Nicole Oquendo is interested in hybrid forms of nonfiction that push the genre beyond traditional memoir while still remaining true to Truth. She is working on a book full of essays like "Birds," as well as a chapbook of poetry translations of De Rerum Natura by Lucretius. [email]

Born and raised in Miami, FL, Michael J. Pagan spent four years (1999-2003) in the United States Navy before (hastily) running back to college during the Spring of 2004. He currently resides in Deerfield Beach, FL with his wife and newborn daughter where he continues his work on two poetry manuscripts and his first novel. He is a contributor to his alma mater's blog, The MFA at FAU, as well as his own, The Elevator Room Company, where he blogs about anything and everything that encompasses the writerly life. [email]

Janna Plant is a poet, essayist, photographer, and animal. Other work can be found in Tinfish, Fact-Simile, Bombay Gin, Matter Journal #14, Elective Affinities, and at spdbooks.org.

Lia Purpura is the author of seven collections of essays, poems and translations, most recently, Rough Likeness (essays, Sarabande Books, January 2012). Her awards include Finalist for the National Book Critics Circle Award (for the essay collection On Looking), NEA and Fulbright Fellowships, three Pushcart prizes, work in Best American Essays 2011, the AWP Award in Nonfiction, and the Beatrice Hawley award in Poetry. Recent work appears in Agni, Field, The Georgia Review, Orion, The New Republic, The New Yorker, The Paris Review, and elsewhere. She is Writer in Residence at Loyola University, Baltimore, MD and teaches in the Rainier Writing Workshop MFA Program.

Mary Ruefle is the author of a number of books, most recently her Selected Poems (Wave, 2010) and the forthcoming Madness, Rack, and Honey: Collected Lectures (Wave, 2012).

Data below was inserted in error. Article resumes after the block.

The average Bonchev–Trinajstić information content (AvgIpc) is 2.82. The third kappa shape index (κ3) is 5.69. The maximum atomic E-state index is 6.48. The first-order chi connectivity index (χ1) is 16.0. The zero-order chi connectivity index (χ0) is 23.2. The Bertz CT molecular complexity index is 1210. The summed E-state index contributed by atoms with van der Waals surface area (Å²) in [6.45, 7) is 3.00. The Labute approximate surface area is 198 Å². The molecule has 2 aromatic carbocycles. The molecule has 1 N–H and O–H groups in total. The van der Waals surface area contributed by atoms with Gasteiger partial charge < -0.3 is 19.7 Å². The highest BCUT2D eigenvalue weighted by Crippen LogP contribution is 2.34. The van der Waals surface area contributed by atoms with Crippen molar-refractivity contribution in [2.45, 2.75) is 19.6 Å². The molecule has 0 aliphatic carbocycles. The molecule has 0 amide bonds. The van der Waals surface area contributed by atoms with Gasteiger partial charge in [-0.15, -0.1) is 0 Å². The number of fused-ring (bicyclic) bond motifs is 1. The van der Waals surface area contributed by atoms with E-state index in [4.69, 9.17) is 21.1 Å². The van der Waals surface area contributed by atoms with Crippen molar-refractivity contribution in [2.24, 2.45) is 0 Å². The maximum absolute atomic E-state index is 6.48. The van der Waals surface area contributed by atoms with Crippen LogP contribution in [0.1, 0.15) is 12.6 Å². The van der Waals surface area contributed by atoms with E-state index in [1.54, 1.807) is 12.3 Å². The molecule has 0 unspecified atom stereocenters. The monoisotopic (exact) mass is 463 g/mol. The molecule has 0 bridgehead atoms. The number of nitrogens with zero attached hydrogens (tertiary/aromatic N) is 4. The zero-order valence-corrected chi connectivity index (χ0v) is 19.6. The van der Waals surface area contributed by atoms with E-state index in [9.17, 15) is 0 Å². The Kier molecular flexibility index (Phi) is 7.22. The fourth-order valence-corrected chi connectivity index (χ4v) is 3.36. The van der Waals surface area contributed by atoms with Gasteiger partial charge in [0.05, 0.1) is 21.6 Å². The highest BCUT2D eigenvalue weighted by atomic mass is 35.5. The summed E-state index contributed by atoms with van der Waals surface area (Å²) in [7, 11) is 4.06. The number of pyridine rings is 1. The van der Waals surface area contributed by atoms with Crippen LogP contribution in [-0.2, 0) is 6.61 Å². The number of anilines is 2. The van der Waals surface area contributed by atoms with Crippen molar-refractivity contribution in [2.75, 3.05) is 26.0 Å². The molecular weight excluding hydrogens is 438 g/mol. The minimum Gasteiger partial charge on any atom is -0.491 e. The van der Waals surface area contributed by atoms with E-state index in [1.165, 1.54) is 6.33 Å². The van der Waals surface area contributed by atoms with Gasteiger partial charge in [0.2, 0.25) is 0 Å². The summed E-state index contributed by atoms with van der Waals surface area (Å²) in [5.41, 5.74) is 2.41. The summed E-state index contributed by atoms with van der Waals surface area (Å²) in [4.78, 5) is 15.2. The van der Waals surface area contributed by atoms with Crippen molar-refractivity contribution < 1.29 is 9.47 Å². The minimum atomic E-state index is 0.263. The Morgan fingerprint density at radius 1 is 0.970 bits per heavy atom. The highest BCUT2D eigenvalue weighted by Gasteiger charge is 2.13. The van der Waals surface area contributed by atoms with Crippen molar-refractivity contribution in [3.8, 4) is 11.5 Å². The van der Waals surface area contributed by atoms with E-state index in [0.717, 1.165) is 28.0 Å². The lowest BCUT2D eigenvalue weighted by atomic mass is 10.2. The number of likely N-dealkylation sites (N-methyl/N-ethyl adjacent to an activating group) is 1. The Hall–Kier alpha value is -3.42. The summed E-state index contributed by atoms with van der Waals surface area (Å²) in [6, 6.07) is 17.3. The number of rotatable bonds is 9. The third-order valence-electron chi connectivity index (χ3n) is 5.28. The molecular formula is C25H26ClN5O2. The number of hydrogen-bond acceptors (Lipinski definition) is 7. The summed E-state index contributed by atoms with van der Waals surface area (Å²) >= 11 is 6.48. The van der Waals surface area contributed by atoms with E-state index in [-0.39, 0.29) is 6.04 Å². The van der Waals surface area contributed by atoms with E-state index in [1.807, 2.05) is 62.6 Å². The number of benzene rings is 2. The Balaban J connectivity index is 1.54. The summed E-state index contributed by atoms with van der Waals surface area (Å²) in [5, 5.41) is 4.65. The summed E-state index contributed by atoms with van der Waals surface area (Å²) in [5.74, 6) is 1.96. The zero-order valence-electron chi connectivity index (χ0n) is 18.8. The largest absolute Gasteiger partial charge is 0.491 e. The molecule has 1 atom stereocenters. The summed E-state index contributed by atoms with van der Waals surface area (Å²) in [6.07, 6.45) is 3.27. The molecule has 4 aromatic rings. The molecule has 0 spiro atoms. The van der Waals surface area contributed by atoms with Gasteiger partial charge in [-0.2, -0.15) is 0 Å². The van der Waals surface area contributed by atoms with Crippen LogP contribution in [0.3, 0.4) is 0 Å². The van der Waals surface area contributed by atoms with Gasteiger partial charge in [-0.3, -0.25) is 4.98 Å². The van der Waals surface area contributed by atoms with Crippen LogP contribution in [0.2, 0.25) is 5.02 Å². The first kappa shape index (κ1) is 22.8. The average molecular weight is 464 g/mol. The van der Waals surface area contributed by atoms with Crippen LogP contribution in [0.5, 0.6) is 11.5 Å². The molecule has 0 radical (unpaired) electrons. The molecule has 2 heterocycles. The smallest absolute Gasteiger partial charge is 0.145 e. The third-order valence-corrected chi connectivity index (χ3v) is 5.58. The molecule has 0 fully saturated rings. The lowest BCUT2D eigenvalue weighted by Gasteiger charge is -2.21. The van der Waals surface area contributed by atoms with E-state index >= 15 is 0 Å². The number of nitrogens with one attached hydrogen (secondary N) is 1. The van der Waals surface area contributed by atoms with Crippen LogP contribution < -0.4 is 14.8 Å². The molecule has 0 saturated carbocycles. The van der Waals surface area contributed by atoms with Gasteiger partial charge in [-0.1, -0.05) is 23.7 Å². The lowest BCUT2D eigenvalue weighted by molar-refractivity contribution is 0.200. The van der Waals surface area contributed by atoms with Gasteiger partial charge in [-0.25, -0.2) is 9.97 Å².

Kathleen Savino is originally from New Jersey, and currently lives in Brooklyn. She is a writing consultant at Baruch College and Columbia University. "How to Sleep Jackknife" is part of a larger work. She’s also writing a poetry collection and a novel. You can read more of her work in the current issue of the Los Angeles Review. [email]

Nicole Sheets has work forthcoming in Sonora Review, Cream City Review, Hotel Amerika, and Image. She teaches creative writing in Spokane, Washington. [email]

Ely Shipley's first book, Boy with Flowers, won the 2007 Barrow Street Press book prize judged by Carl Phillips, the 2009 Thom Gunn Award, and was a Lambda Literary Award finalist. His poems and lyric essays appear in the Western Humanities Review, Prairie Schooner, Fugue, Gulf Coast, Phoebe, Greensboro Review, Painted Bride Quarterly, Hayden's Ferry Review, Barrow Street, Third Coast, and elsewhere. He currently teaches literature and writing at Baruch College-CUNY and received a PSC-CUNY Research Award, which provided time and support to write "On Bathrooms Mix No. 1." [email]

Beth Steidle's work has appeared or is forthcoming in Red Light (Arsenal Pulp Press), Baby Remember My Name (Caroll&Graf), Unicorn Mountain: Volume 2 (independently published in Pittsburgh) and Drunken Boat. [email]

Joni Tevis is the author of The Wet Collection (Milkweed Editions, 2007), a book of lyric essays. She teaches at Furman University in Greenville, South Carolina, and is at work on a new essay collection having to do with ghost towns, tourist traps, and atomic dread. Links to some of this new work can be found at her website. Because it is winter, she is poring over seed catalogs, and dreaming of a rhubarb cultivar that will thrive in Zone 7. [email] [website]

Edwin Torres is a self-described lingualisualist—rooted in the languages of sight and sound. His introduction to poetry was through The Nuyorican Poets Café as midwifed by The Poetry Project. He teaches his workshop "Brainlingo: Writing The Voice of The Body" at The Center For Mindbody Studies in NYC, and Naropa University's Summer Writing Program. Books include The PoPedology Of An Ambient Language (Atelos Books), In The Function Of External Circumstances (Nightboat Books), and most recently, Yes Thing No Thing (Roof Books). [email]

Jackie Wang is a writer, filmmaker and critic based out of Baltimore, MD. She blogs on politics, literature, theory, and culture and has published works in Pank Magazine, Delirious Hem, Action Yes, Oyster Kiln, and the anthology Other Tongues. In her poetry she is trying to map a queer, anti-colonial, weird-girl poetics of the body. [email] [blog]